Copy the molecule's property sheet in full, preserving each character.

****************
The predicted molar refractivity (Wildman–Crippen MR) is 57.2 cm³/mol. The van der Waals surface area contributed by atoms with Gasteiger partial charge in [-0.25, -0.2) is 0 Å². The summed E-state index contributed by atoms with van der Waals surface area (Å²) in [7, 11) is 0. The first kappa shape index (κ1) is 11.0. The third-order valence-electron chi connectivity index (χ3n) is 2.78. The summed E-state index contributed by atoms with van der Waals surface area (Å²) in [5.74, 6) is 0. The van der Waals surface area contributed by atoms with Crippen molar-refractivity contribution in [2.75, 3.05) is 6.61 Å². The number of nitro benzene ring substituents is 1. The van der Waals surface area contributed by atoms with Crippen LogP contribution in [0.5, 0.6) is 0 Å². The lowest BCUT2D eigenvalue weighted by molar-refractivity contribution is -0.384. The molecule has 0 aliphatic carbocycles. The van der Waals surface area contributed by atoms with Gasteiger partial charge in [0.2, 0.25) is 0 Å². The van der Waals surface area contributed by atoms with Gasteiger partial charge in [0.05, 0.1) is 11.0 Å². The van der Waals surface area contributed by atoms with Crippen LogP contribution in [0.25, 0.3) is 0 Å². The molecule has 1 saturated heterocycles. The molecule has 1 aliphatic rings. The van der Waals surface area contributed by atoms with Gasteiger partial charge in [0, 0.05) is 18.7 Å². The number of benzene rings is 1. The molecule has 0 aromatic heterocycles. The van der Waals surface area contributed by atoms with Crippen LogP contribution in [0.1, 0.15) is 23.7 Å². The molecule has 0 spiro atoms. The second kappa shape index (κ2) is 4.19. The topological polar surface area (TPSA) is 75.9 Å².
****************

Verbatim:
The predicted molar refractivity (Wildman–Crippen MR) is 57.2 cm³/mol. The van der Waals surface area contributed by atoms with Gasteiger partial charge in [-0.25, -0.2) is 0 Å². The summed E-state index contributed by atoms with van der Waals surface area (Å²) in [7, 11) is 0. The first kappa shape index (κ1) is 11.0. The third-order valence-electron chi connectivity index (χ3n) is 2.78. The summed E-state index contributed by atoms with van der Waals surface area (Å²) in [5.74, 6) is 0. The van der Waals surface area contributed by atoms with Crippen molar-refractivity contribution in [2.75, 3.05) is 6.61 Å². The number of nitro benzene ring substituents is 1. The van der Waals surface area contributed by atoms with Crippen LogP contribution in [0.5, 0.6) is 0 Å². The lowest BCUT2D eigenvalue weighted by molar-refractivity contribution is -0.384. The molecule has 0 aliphatic carbocycles. The van der Waals surface area contributed by atoms with Gasteiger partial charge in [0.2, 0.25) is 0 Å². The van der Waals surface area contributed by atoms with Gasteiger partial charge in [0.05, 0.1) is 11.0 Å². The van der Waals surface area contributed by atoms with Crippen LogP contribution in [0.25, 0.3) is 0 Å². The molecule has 1 saturated heterocycles. The molecule has 1 aliphatic rings. The van der Waals surface area contributed by atoms with Gasteiger partial charge in [0, 0.05) is 18.7 Å². The number of benzene rings is 1. The molecule has 0 aromatic heterocycles. The van der Waals surface area contributed by atoms with Crippen LogP contribution in [0.1, 0.15) is 23.7 Å². The molecule has 0 spiro atoms. The second kappa shape index (κ2) is 4.19. The topological polar surface area (TPSA) is 75.9 Å².